Our Latest Project – Welcome Idaho College of Osteopathic Medicine!
The Idaho College of Osteopathic Medicine (ICOM) is our newest project sponsor. They are transforming a used shipping container into a medical/dental clinic for Urban Mosaic based outside Mexico City. The container will be built by future doctors from the school. ICOM also plans to use the project to build awareness in their community of their desire to be difference makers in their profession.
ICOM is Idaho’s first medical school! The first class of 162 students started instruction in September 2018. The students view the collaboration with HoLH as an opportunity to serve while developing skills critical to holistic care – ICOM’s mission is to train competent and caring physicians to support the healthcare needs of those living in rural areas.
Osteopathic medicine is a distinctive form of medicine. Students are trained to look at the whole person. Doctors of osteopathic medicine (DOs) use all the knowledge, skills, tools, and technology available in modern medicine, with the added benefits of a holistic philosophy and emphasis on health promotion and disease prevention.
About Urban Mosaic
Urban Mosaic’s mission is to facilitate the development, implementation, and transmission of reproducible community change models that reduce poverty and build healthier communities. Their model uses faith-infused community organizing as a context to address the great needs within urban slums – economic, social, political/systemic, spiritual, education, health, psychological, etc. – building the capacity of residents to identify, plan and take action that transforms their own reality.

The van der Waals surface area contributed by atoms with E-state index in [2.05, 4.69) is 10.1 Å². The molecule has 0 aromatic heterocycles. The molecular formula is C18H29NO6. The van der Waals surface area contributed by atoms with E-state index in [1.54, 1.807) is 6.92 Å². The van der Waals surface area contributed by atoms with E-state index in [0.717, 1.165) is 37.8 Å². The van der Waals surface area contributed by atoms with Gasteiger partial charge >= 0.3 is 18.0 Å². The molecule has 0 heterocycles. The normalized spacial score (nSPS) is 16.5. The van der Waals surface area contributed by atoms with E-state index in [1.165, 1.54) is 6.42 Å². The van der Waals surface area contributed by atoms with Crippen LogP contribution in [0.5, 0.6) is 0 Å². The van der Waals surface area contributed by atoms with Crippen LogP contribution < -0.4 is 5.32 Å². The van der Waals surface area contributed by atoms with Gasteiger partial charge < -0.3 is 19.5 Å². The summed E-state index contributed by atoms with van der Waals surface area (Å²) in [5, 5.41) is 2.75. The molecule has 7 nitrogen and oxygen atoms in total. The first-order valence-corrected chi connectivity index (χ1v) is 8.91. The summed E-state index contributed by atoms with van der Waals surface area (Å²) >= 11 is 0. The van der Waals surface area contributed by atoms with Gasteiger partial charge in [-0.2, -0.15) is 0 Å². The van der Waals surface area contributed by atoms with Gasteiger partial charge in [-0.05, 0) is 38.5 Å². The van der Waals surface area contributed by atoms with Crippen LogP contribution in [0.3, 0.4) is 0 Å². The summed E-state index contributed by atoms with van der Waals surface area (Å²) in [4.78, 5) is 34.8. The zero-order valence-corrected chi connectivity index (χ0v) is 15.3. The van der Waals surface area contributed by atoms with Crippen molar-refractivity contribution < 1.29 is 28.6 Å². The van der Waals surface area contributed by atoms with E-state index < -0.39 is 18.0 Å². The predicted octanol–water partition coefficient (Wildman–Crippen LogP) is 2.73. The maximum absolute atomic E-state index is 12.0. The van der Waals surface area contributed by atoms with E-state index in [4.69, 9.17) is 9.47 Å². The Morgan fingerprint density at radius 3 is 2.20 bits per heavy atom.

Urban Mosaic has acquired a plot of land in Lomas de San Isidro, an urban poor community in the La Paz municipality, located on the eastern edge of Mexico City. This will be the permanent home of the medial/dental container ICOM is building.
Lomas de San Isidro is an area where hundreds of thousands of people live with little opportunities for families to access health care, for children to get preventative health education, and for citizens to come together in shared public spaces to dream about improved community conditions. This fragile environment undercuts the God-given potential of many of these city dwellers.
The container turned clinic will see 1,000 patients each year and give 300 urban poor families access to health care, as we train community health educators that will equip families to reduce preventable diseases, better nutrition and improve peoples’ overall health and well-being, while bringing adults together to learn, grow and organize to improve community conditions. The end goal is to improve the lives of at least 2,000 children, youth and adults in the community.